Joe Corallo: Comics’ Queer Year?

Joe Corallo

Joe Corallo

Joe Corallo is a queer cisgender white guy who tries to keep his privilege in check while residing in Queens, NY. He's been an active participant in life for three decades, has been reading comics for over two of those decades, and has dabbled in writing comics for over half a decade. He's self published four issues of a cyberpunk comic titled Electronic, has work published in Geeks OUT Presents: Power Anthology, Margins Publishing's Our Hearts Still Beat zine, and Grayhaven's The Gathering: Music anthology. He's currently back at self publishing with a new series, Saturn's Call, alongside co-creator and illustrator Robby Barrett with issue #2 ready for release later this year. A couple of other projects are going on currently that can't be announced yet. Joe also contributes at Geeks OUT and [insertgeekhere].

You may also like...

3 Responses

  1. Andrew L. says:

    “One of the more interesting phenomena towards the end of this year has been fans projecting queer relationships into franchises where they just don’t exist.”

    Not that this is particularly new. I first became aware of it with STAR TREK fan-fiction, specifically the Kirk/Spock slash fiction. And Tolkien’s readers speculated about Gimli and Legolas, as well as Frodo and Samwise, long before Peter Jackson started making movies.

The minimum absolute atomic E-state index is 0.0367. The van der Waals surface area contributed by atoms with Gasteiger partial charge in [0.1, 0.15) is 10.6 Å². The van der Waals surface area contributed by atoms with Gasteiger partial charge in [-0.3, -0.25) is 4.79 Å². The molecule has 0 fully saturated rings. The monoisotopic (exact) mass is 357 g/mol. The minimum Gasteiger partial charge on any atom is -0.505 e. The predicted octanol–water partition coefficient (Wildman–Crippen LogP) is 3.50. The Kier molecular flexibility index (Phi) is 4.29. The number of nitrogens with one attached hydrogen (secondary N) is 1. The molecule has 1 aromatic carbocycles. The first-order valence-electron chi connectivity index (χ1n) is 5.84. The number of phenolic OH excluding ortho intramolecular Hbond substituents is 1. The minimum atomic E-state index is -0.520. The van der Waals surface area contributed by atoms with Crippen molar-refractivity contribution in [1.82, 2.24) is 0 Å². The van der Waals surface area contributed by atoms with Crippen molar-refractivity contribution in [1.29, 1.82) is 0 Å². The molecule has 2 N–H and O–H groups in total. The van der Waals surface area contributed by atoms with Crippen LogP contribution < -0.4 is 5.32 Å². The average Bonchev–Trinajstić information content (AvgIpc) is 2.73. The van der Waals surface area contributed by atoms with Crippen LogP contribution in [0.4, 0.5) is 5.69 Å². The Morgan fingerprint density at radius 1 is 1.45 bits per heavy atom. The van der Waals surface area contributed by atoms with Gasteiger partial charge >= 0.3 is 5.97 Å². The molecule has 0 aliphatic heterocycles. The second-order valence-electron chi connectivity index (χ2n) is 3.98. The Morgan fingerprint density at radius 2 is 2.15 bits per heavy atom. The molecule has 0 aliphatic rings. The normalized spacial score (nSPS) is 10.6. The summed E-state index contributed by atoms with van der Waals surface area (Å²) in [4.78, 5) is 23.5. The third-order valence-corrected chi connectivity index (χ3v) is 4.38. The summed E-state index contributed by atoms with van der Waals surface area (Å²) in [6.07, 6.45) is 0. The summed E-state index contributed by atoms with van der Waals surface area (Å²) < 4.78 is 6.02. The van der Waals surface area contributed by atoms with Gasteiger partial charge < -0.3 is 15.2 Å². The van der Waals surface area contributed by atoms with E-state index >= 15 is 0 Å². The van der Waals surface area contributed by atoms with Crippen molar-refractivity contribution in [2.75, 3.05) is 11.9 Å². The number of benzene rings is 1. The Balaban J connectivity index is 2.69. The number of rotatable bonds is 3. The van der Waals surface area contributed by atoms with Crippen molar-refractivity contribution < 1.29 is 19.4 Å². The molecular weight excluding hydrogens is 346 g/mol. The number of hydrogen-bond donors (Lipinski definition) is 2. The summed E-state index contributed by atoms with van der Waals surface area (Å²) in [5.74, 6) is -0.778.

• Joe Corallo says:

      True. I do mention that it isn’t new and address slash fiction in particular, with the Kirk/Spock slash fiction in mind.

      “Sure, we can point to slash fiction as the start, or one of the starts, of the contemporary push for this. However, slash fiction was never the topic of discussion in the same way as the examples I’ve just mentioned.”

  2. Mindy Newell says:

    Slash fiction always makes me think of the Mary Sue fiction.

    As for the representation of gay relationships, well, I’m noticing more and more in TV commercials that the couple is often of mixed ethnicity…so hang in there, Joe. Queer representation will happen on a much wider basis than WILL & GRACE, the that really put the cracks in the same-sex couples relationship glass ceiling), and much, much faster than black representation on television.

    Regarding STAR TREK: DEEP SPACE NINE did a wonderful episode in which Jadzia Dax, the symbiotic Trill, met one of her previous incarnation’s significant other (I use that term because I don’t remember which one was male and which was female in the marriage), and the two women broke Trill society laws to be together again…it didn’t have anything to do with the gender, but it was an excellent effort by the writers to just address the nature of love.

    Also–AND HOW COULD I HAVE NOT MENTIONED THIS IMMEDIATELY!–there was Willow and Tara’s relationship on BUFFY THE VAMPIRE SLAYER, which I think was so beautifully and realistically portrayed.

    The one science fiction book that sticks out in my mind regarding gender issues is Ursula LeGuinn’s THE LEFT HAND OF DARKNESS.